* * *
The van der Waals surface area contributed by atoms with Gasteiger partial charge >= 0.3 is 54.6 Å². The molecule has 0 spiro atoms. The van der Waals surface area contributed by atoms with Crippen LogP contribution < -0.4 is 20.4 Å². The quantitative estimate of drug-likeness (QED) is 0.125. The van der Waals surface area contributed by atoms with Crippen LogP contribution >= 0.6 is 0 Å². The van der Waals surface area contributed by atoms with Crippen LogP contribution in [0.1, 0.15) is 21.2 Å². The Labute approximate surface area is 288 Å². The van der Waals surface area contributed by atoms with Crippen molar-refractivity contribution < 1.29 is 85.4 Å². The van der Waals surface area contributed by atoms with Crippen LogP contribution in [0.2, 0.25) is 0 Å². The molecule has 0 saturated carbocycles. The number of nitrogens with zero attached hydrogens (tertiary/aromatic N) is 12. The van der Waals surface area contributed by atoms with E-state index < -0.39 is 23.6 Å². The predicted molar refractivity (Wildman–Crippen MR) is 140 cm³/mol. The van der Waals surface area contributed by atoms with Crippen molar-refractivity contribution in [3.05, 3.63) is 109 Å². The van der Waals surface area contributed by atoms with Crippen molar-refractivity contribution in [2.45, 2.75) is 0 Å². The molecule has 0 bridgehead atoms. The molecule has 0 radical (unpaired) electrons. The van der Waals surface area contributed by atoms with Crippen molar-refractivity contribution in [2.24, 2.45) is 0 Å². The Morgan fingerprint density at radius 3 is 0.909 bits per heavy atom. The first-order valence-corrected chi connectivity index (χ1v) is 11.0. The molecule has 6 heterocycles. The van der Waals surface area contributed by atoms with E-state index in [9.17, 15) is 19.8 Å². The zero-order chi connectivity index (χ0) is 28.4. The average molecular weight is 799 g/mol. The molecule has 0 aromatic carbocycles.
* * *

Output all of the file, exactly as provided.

The van der Waals surface area contributed by atoms with Gasteiger partial charge >= 0.3 is 54.6 Å². The molecule has 0 spiro atoms. The van der Waals surface area contributed by atoms with Crippen LogP contribution < -0.4 is 20.4 Å². The quantitative estimate of drug-likeness (QED) is 0.125. The van der Waals surface area contributed by atoms with Crippen LogP contribution >= 0.6 is 0 Å². The van der Waals surface area contributed by atoms with Crippen LogP contribution in [0.1, 0.15) is 21.2 Å². The Labute approximate surface area is 288 Å². The van der Waals surface area contributed by atoms with Crippen molar-refractivity contribution < 1.29 is 85.4 Å². The van der Waals surface area contributed by atoms with Crippen LogP contribution in [0.2, 0.25) is 0 Å². The molecule has 0 saturated carbocycles. The number of nitrogens with zero attached hydrogens (tertiary/aromatic N) is 12. The van der Waals surface area contributed by atoms with E-state index < -0.39 is 23.6 Å². The predicted molar refractivity (Wildman–Crippen MR) is 140 cm³/mol. The van der Waals surface area contributed by atoms with Crippen molar-refractivity contribution in [3.05, 3.63) is 109 Å². The van der Waals surface area contributed by atoms with Crippen molar-refractivity contribution in [2.45, 2.75) is 0 Å². The molecule has 0 bridgehead atoms. The molecule has 0 radical (unpaired) electrons. The van der Waals surface area contributed by atoms with Crippen molar-refractivity contribution in [2.24, 2.45) is 0 Å². The Morgan fingerprint density at radius 3 is 0.909 bits per heavy atom. The first-order valence-corrected chi connectivity index (χ1v) is 11.0. The molecule has 6 heterocycles. The van der Waals surface area contributed by atoms with E-state index in [9.17, 15) is 19.8 Å². The zero-order chi connectivity index (χ0) is 28.4. The average molecular weight is 799 g/mol. The molecule has 0 aromatic carbocycles.